Airport runway lengths

Our newest book, ASK A SCIENCE TEACHER, released by Experiment Publishing, contains 80 new Questions and Answers concerning science and everyday life. Below is one of the new Q & A.
How do they decide how long airport runways should be?
The length of airport runways depends on several factors, including the types of aircraft the airport will serve, the airplane’s itinerary, the altitude, winds, surrounding terrain, and the proximity of tall buildings and towers.
Large, heavy, aircraft need a longer runway to achieve the high speed required to give the wings lift. As for itineraries, more fuel is needed for longer flights, so a higher take off speed is used to lift the larger weight. Some fully loaded Boeing 747 planes weigh close to a million pounds.
Another factor is the elevation difference between airports near sea level, like the one in San Francisco, and those in the mountains, like Denver’s airport. The air in Denver, the “Mile High City,” is quite a bit less dense than the air in San Francisco, and so there’s comparatively less lift during takeoff in Denver. So an aircraft in Denver must reach a higher takeoff speed on the ground, requiring a longer runway to give the aircraft time to reach that higher takeoff speed. As a rule of thumb, the runway length is increased by seven percent for each 1,000 feet of elevation above sea level.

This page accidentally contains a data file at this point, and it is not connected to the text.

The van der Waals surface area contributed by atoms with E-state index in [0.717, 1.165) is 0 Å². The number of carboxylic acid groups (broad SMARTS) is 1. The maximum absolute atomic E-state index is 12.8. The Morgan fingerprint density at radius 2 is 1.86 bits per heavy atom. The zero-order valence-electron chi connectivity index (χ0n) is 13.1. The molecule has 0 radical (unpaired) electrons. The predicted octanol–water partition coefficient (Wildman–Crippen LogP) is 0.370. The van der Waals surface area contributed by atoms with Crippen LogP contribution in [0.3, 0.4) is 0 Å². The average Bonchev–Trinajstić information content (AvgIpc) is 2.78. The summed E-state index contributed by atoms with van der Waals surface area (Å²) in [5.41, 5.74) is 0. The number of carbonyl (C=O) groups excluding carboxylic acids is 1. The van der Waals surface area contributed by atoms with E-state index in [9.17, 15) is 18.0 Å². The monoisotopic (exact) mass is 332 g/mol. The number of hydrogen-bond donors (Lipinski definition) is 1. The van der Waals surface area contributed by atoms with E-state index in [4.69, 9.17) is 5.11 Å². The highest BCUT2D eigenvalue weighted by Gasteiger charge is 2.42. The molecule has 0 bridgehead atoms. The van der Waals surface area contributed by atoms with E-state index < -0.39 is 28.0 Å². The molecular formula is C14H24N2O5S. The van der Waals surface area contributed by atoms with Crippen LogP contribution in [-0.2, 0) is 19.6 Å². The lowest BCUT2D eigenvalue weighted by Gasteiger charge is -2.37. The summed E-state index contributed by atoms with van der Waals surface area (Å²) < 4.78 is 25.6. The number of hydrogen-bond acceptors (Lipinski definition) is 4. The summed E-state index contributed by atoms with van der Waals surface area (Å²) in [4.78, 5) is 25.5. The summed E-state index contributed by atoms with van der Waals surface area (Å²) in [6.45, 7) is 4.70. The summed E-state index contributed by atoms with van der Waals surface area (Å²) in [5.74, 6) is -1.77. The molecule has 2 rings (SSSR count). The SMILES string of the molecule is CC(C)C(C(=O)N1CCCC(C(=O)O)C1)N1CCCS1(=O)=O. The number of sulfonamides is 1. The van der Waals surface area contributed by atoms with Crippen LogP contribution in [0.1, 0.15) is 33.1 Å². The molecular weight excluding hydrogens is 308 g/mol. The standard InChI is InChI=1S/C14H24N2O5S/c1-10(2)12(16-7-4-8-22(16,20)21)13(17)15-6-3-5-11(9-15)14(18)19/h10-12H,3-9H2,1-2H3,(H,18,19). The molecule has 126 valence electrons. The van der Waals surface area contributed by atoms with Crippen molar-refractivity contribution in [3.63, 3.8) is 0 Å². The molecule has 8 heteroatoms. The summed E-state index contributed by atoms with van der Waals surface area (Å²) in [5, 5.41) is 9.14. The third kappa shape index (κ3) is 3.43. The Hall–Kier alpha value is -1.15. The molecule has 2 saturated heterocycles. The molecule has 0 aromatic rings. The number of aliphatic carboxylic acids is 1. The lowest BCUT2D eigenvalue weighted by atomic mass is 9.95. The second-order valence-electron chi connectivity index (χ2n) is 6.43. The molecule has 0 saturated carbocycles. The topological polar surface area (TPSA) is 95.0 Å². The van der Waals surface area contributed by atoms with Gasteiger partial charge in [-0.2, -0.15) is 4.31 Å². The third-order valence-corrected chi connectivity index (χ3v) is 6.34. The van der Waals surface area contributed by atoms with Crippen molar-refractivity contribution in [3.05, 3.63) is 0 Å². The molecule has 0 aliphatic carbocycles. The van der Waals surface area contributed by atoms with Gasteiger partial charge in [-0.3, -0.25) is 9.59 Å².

For Denver, the figuring goes like this: 1.07 to the fifth power equals 1.4. We can multiply 1.07 times itself five times and we come up with 1.4. So the runway lengths at Denver should be 40 percent greater than the airport runway lengths at San Francisco. That holds with reality: The new runway at Denver is 16,000 ft long, while the longest runway at San Francisco is 11,870 feet in length.. The required takeoff distance for the fully loaded Boeing 747-400 at sea level is 11,100 feet, and at Denver’s high altitude, a plane needs roughly 5,000 ft more runway to generate the required lift.
An additional need for a longer runway is based on air temperature. Warmer air is less dense than cold air, so warm air has less lift. Pilots refer to this as “density altitude.” Dry air is slightly more dense than moist air. Ideally, airplanes want to take off in air that is low (low altitude), cold, and dry.

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